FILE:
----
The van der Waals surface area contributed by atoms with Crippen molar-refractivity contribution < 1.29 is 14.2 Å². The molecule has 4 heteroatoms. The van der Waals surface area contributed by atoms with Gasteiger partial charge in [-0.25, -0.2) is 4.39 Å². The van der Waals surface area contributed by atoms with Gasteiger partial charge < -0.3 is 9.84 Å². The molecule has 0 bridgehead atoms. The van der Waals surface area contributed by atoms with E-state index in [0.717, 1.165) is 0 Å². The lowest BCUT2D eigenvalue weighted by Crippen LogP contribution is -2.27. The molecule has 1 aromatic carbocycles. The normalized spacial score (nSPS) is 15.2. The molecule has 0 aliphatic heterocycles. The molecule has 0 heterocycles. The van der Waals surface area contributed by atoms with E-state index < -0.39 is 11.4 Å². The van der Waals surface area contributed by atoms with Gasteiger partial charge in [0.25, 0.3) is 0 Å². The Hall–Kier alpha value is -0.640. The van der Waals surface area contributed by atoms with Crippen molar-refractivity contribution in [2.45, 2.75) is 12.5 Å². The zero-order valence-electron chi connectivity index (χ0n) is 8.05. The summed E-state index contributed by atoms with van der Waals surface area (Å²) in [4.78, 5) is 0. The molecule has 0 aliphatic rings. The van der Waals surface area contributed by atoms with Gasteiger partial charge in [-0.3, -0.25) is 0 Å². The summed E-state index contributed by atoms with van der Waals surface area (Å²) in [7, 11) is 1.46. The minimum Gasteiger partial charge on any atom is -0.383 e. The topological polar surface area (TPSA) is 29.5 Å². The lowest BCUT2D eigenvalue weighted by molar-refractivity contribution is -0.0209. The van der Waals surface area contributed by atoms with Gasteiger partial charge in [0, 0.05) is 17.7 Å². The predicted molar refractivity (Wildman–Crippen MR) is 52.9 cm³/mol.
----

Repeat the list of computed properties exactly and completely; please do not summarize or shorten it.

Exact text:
The van der Waals surface area contributed by atoms with Crippen molar-refractivity contribution < 1.29 is 14.2 Å². The molecule has 4 heteroatoms. The van der Waals surface area contributed by atoms with Gasteiger partial charge in [-0.25, -0.2) is 4.39 Å². The van der Waals surface area contributed by atoms with Gasteiger partial charge < -0.3 is 9.84 Å². The molecule has 0 bridgehead atoms. The van der Waals surface area contributed by atoms with E-state index in [0.717, 1.165) is 0 Å². The lowest BCUT2D eigenvalue weighted by Crippen LogP contribution is -2.27. The molecule has 1 aromatic carbocycles. The normalized spacial score (nSPS) is 15.2. The molecule has 0 aliphatic heterocycles. The molecule has 0 heterocycles. The van der Waals surface area contributed by atoms with E-state index < -0.39 is 11.4 Å². The van der Waals surface area contributed by atoms with Gasteiger partial charge in [0.25, 0.3) is 0 Å². The Hall–Kier alpha value is -0.640. The van der Waals surface area contributed by atoms with Crippen molar-refractivity contribution in [2.45, 2.75) is 12.5 Å². The zero-order valence-electron chi connectivity index (χ0n) is 8.05. The summed E-state index contributed by atoms with van der Waals surface area (Å²) in [4.78, 5) is 0. The molecule has 0 aliphatic rings. The van der Waals surface area contributed by atoms with Gasteiger partial charge in [-0.3, -0.25) is 0 Å². The summed E-state index contributed by atoms with van der Waals surface area (Å²) in [7, 11) is 1.46. The minimum Gasteiger partial charge on any atom is -0.383 e. The topological polar surface area (TPSA) is 29.5 Å². The lowest BCUT2D eigenvalue weighted by molar-refractivity contribution is -0.0209. The van der Waals surface area contributed by atoms with Gasteiger partial charge in [0, 0.05) is 17.7 Å². The predicted molar refractivity (Wildman–Crippen MR) is 52.9 cm³/mol.